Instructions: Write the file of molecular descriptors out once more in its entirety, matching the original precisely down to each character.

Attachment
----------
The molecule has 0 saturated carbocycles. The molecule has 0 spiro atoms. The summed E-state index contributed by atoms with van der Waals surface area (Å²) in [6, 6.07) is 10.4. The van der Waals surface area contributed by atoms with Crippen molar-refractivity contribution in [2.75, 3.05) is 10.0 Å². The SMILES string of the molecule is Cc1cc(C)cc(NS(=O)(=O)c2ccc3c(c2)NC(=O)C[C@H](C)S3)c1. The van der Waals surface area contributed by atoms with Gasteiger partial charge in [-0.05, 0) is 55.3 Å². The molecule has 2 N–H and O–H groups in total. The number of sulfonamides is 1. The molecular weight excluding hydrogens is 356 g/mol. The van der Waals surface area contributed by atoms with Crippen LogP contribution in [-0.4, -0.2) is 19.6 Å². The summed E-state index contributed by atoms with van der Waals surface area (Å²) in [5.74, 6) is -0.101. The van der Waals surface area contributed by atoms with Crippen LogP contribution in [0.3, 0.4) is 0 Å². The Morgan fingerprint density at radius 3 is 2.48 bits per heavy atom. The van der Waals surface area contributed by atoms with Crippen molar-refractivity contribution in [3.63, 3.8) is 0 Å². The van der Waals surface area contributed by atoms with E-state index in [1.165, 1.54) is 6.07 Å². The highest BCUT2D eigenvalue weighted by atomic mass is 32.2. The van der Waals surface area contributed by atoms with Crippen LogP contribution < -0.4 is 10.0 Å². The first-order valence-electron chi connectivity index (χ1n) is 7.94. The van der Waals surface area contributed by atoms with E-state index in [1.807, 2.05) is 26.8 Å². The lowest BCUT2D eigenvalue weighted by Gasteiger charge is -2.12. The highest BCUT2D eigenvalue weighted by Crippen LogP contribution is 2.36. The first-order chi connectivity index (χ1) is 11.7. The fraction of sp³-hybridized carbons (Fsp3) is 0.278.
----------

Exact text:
The molecule has 0 saturated carbocycles. The molecule has 0 spiro atoms. The summed E-state index contributed by atoms with van der Waals surface area (Å²) in [6, 6.07) is 10.4. The van der Waals surface area contributed by atoms with Crippen molar-refractivity contribution in [2.75, 3.05) is 10.0 Å². The SMILES string of the molecule is Cc1cc(C)cc(NS(=O)(=O)c2ccc3c(c2)NC(=O)C[C@H](C)S3)c1. The van der Waals surface area contributed by atoms with Gasteiger partial charge in [-0.05, 0) is 55.3 Å². The molecule has 2 N–H and O–H groups in total. The number of sulfonamides is 1. The molecular weight excluding hydrogens is 356 g/mol. The van der Waals surface area contributed by atoms with Crippen LogP contribution in [-0.4, -0.2) is 19.6 Å². The summed E-state index contributed by atoms with van der Waals surface area (Å²) in [5.74, 6) is -0.101. The van der Waals surface area contributed by atoms with Crippen LogP contribution in [0.3, 0.4) is 0 Å². The Morgan fingerprint density at radius 3 is 2.48 bits per heavy atom. The van der Waals surface area contributed by atoms with Crippen molar-refractivity contribution in [3.63, 3.8) is 0 Å². The van der Waals surface area contributed by atoms with E-state index in [1.165, 1.54) is 6.07 Å². The highest BCUT2D eigenvalue weighted by atomic mass is 32.2. The van der Waals surface area contributed by atoms with Crippen LogP contribution < -0.4 is 10.0 Å². The first-order valence-electron chi connectivity index (χ1n) is 7.94. The van der Waals surface area contributed by atoms with E-state index in [1.807, 2.05) is 26.8 Å². The lowest BCUT2D eigenvalue weighted by Gasteiger charge is -2.12. The highest BCUT2D eigenvalue weighted by Crippen LogP contribution is 2.36. The first-order chi connectivity index (χ1) is 11.7. The fraction of sp³-hybridized carbons (Fsp3) is 0.278.